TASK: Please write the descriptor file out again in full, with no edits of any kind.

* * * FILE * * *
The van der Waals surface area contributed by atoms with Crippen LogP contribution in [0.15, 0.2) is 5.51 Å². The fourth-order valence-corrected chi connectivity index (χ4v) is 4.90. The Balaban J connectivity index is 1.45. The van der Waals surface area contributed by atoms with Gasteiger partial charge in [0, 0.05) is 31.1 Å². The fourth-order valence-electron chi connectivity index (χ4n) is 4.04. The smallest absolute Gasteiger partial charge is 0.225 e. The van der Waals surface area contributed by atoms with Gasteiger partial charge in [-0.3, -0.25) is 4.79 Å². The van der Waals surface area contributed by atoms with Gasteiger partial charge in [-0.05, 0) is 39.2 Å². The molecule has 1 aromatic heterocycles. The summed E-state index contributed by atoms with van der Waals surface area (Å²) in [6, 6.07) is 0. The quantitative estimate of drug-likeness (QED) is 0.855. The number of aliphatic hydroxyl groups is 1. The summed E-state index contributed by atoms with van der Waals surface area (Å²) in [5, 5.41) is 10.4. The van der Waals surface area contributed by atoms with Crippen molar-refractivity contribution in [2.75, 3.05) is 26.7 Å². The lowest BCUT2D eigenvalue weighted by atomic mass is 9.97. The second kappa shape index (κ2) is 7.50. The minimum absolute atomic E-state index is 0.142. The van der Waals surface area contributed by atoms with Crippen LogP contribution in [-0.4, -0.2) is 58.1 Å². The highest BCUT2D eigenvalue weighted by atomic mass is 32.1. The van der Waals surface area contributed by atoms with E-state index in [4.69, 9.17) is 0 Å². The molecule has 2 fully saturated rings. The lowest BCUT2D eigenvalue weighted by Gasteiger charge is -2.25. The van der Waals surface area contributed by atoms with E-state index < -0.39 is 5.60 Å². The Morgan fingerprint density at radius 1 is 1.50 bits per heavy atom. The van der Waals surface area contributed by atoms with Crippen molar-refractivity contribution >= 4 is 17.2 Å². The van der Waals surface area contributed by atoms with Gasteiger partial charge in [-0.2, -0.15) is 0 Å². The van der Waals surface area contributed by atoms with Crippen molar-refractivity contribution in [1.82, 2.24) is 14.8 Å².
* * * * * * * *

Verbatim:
The van der Waals surface area contributed by atoms with Crippen LogP contribution in [0.15, 0.2) is 5.51 Å². The fourth-order valence-corrected chi connectivity index (χ4v) is 4.90. The Balaban J connectivity index is 1.45. The van der Waals surface area contributed by atoms with Gasteiger partial charge in [0, 0.05) is 31.1 Å². The fourth-order valence-electron chi connectivity index (χ4n) is 4.04. The smallest absolute Gasteiger partial charge is 0.225 e. The van der Waals surface area contributed by atoms with Gasteiger partial charge in [-0.3, -0.25) is 4.79 Å². The van der Waals surface area contributed by atoms with Gasteiger partial charge in [-0.05, 0) is 39.2 Å². The molecule has 1 aromatic heterocycles. The summed E-state index contributed by atoms with van der Waals surface area (Å²) in [6, 6.07) is 0. The quantitative estimate of drug-likeness (QED) is 0.855. The number of aliphatic hydroxyl groups is 1. The summed E-state index contributed by atoms with van der Waals surface area (Å²) in [5, 5.41) is 10.4. The van der Waals surface area contributed by atoms with Crippen molar-refractivity contribution in [2.75, 3.05) is 26.7 Å². The lowest BCUT2D eigenvalue weighted by atomic mass is 9.97. The second kappa shape index (κ2) is 7.50. The minimum absolute atomic E-state index is 0.142. The van der Waals surface area contributed by atoms with Crippen LogP contribution in [-0.4, -0.2) is 58.1 Å². The highest BCUT2D eigenvalue weighted by atomic mass is 32.1. The van der Waals surface area contributed by atoms with E-state index in [4.69, 9.17) is 0 Å². The molecule has 2 fully saturated rings. The lowest BCUT2D eigenvalue weighted by Gasteiger charge is -2.25. The van der Waals surface area contributed by atoms with E-state index < -0.39 is 5.60 Å². The Morgan fingerprint density at radius 1 is 1.50 bits per heavy atom. The van der Waals surface area contributed by atoms with Crippen molar-refractivity contribution >= 4 is 17.2 Å². The van der Waals surface area contributed by atoms with Gasteiger partial charge in [-0.2, -0.15) is 0 Å². The van der Waals surface area contributed by atoms with Crippen molar-refractivity contribution in [1.82, 2.24) is 14.8 Å².